Namibian media braces for artificial intelligence

NEW REALITY … Newsrooms in Namibia are exploring the use of artificial intelligence in their work. While many are still in the early stages of using the new technology, there are some pitfalls to avoid.
… State press agency investigates possible abuse of AI

The Namibia Press Agency (Nampa) recently found itself in uncharted waters when it allegedly had to navigate the use of artificial intelligence (AI) in producing a publication paying tribute to former president Hage Geingob without disclosing this to the public.

The agency’s AI expert, Angie September, however, denies this.

Sources say Nampa’s subeditors at the time of production flagged the potential use of AI in the publication, resulting in the agency’s management intervening.

“There has been some discussion around the use of Al in our newsroom, but it has not been formally incorporated into our production processes yet,” September says.

She says as much as Al is supposed to make lives easier, it also poses challenges.

“We cannot shy away from the use of modern technology, but we have to find solutions and ways to master it.

“Newsrooms are not spared from these challenges, and they must find a way to overcome this, while cautiously embracing Al, ChatGPT and the like, where possible,” September says.

She says reporters and other newsroom staff members remain crucial as they bring critical thinking, ethics, and the ability to understand context to the production process, which are all essential for accurate and nuanced reporting.

Frank Steffen


Editors’ Forum of Namibia (EFN) chairperson Frank Steffen says many media houses have started exploring the use of Al in their reporting.

It would, however, be risky to use AI to curate reports, because AI relies on available information on the internet, which may not be accurate, Steffen says.


“Once you have used any of the AI tools in your reporting, it is essential to proofread reports to ensure it is accurate.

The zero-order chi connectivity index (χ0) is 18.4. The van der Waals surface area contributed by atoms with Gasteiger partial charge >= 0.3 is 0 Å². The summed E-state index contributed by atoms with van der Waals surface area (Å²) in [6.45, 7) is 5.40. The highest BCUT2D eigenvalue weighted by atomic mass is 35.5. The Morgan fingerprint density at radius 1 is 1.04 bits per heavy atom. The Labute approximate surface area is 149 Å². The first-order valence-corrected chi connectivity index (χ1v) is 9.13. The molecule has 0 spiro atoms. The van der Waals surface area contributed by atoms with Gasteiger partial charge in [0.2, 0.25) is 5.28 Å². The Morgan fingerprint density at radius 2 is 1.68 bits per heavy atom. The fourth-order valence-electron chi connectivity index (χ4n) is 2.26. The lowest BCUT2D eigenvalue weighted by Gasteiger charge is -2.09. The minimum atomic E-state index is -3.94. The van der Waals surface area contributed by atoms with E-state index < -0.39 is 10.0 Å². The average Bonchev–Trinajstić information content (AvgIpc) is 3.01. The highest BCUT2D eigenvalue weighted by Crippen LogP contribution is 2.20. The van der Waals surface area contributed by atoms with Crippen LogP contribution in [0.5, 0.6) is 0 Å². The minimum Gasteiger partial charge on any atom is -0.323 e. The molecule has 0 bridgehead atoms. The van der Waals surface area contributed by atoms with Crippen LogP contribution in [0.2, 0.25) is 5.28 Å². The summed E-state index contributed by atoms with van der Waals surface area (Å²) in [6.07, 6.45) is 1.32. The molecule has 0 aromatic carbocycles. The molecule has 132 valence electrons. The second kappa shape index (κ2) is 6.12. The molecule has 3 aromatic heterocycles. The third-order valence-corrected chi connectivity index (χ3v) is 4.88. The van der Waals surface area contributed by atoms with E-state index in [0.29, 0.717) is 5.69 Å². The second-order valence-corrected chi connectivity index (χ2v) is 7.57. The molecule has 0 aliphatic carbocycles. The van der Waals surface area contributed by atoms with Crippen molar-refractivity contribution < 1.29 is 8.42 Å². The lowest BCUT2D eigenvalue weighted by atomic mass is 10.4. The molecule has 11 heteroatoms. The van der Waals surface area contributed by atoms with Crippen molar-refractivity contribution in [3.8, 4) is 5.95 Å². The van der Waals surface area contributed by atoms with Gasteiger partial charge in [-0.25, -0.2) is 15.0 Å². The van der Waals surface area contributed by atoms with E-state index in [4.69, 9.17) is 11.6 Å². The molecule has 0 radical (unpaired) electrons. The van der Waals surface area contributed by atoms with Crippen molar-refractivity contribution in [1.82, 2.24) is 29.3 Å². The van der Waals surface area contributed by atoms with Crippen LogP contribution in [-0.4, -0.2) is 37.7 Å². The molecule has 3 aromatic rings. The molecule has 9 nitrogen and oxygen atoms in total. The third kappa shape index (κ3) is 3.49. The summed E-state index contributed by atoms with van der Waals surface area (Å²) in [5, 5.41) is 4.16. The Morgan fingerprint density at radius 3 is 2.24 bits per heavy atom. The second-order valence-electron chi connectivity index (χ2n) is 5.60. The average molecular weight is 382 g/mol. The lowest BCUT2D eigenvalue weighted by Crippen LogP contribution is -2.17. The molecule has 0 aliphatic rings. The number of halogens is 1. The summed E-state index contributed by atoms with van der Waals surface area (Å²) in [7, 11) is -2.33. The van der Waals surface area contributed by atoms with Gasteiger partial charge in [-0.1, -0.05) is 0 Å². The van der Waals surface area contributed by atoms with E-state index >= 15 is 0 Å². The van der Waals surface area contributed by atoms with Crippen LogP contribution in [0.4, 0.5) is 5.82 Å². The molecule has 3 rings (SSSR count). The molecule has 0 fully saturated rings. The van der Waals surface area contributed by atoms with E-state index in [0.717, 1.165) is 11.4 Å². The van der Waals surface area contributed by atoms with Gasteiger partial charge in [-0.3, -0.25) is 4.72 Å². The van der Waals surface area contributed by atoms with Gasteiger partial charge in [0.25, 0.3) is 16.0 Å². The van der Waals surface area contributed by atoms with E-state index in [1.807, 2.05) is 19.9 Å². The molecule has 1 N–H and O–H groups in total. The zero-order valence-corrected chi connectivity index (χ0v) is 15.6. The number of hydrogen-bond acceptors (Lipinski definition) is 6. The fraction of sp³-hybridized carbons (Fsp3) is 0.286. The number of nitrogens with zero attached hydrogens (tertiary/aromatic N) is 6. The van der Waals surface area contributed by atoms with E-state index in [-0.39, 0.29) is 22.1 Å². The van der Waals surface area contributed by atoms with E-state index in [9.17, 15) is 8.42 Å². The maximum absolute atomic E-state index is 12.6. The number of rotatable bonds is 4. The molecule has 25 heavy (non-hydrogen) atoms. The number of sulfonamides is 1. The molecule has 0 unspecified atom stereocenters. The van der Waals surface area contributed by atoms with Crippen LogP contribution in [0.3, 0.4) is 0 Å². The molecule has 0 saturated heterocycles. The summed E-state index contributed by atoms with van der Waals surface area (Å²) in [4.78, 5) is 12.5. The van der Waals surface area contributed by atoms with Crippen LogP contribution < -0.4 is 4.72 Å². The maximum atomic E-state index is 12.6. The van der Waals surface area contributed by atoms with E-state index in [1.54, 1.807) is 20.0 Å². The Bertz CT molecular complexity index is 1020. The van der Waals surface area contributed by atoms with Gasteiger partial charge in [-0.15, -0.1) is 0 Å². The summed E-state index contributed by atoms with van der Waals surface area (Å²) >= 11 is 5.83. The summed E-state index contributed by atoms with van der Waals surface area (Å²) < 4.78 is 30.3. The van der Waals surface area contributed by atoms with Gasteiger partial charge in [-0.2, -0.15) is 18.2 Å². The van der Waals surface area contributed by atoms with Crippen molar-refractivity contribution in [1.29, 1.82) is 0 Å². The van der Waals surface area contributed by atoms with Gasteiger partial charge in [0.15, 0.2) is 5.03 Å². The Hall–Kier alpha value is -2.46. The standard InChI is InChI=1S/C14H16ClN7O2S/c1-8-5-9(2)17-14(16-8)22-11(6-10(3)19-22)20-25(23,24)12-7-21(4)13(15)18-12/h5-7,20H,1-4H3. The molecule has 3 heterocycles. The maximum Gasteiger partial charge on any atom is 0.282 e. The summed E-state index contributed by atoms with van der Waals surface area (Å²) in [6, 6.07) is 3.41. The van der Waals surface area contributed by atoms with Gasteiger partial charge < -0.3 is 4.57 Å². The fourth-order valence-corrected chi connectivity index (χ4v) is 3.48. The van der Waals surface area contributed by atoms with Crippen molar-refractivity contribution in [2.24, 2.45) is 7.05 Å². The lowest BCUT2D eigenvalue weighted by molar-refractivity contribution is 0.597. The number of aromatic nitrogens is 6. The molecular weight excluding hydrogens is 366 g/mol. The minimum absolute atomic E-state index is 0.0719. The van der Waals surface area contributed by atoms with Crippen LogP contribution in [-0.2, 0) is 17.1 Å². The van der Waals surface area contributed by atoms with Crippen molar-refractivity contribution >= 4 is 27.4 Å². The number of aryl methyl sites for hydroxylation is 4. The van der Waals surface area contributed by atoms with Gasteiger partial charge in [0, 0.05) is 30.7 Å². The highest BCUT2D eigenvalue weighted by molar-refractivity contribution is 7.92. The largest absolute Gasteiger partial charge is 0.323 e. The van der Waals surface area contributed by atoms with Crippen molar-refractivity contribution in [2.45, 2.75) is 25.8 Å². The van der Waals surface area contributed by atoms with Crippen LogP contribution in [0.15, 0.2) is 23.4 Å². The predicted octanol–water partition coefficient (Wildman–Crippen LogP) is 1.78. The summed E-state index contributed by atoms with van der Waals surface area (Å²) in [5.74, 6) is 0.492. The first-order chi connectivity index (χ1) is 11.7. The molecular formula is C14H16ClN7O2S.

“AI has its dangers, but yes, it is being used in Namibian newsrooms, although not during the optimisation process,” he says.

Steffen says AI would not replace media staff, but could increase reporters’ efficiency in terms of data interpretation, fact checking and processing content.

No laws and regulations on the use of AI currently exist.

“By the time we pass these laws, AI has moved to another stage,” he says.

Tangeni Amupadhi


The Namibian’s managing editor, Tangeni Amupadhi, says the paper has been exploring the use of AI, which is still in the early stages.

“This is why we have engaged with local tech companies and international media development organisations, such as DW Akademie, to facilitate internal engagements on the use of AI in the newsroom,” he says.

Thus far the paper has been using AI to sift through readers’ text messages, flagging potential defamation and false information, Amupadhi says.

Other possible experimental areas include ideation, the pitching of stories and transcribing and interpreting data, he says.

He says the news organisation is open to constructive dialogue on the integration of AI in the newsroom.


The programme director at DW Akademie Namibia and Southern Africa, Peter Deselaers, says it’s important that the journalism industry explores various technologies to determine their potential impact.

He says experienced editors can quickly pick up whether reporters have used AI.

“One of the biggest risks when using AI is that there is a lack of relevant context, bias, or even so-called hallucinations, where the text generator makes up facts.

“In journalism there should always be a human in the loop, who makes sure reporting is accurate, has relevant context, and is factually true,” says.

Deselaers says there is no specific regulations on using AI in Namibian newsrooms, but he is aware that some newsrooms are working on internal guidelines.

Jonathan Beukes


New Era managing editor Jonathan Beukes says New Era has not officially begun to use AI yet.

“We are not using the latest generation of AI, because there are no rules and regulations in place. What is currently available is a verbal agreement that says don’t use it, and when reporters use it, they should disclose it to their supervisor directly.

“Tools such as Grammarly are used, but the institution has had a dialogue about its effective use. It’s very easy to pick up the use of artificial intelligence based on wording, grammar and story flow,” he says.

“We see many individual journalists using AI tools in their reporting. There is lively debate in the newsroom on how to use these tools and which problems may arise.

“As AI and machine learning plays an increasing role in social media, in businesses and in many technologies people use, it is important for journalism to also explore these technologies and to be able to explain and analyse their impact.

“I think in the long run it is crucial to include the topic in the EFN’s code of ethics,” Beukes says.

The Paris Charter on AI and Journalism is a global framework the journalism community has developed under the leadership of Reporters without Borders.

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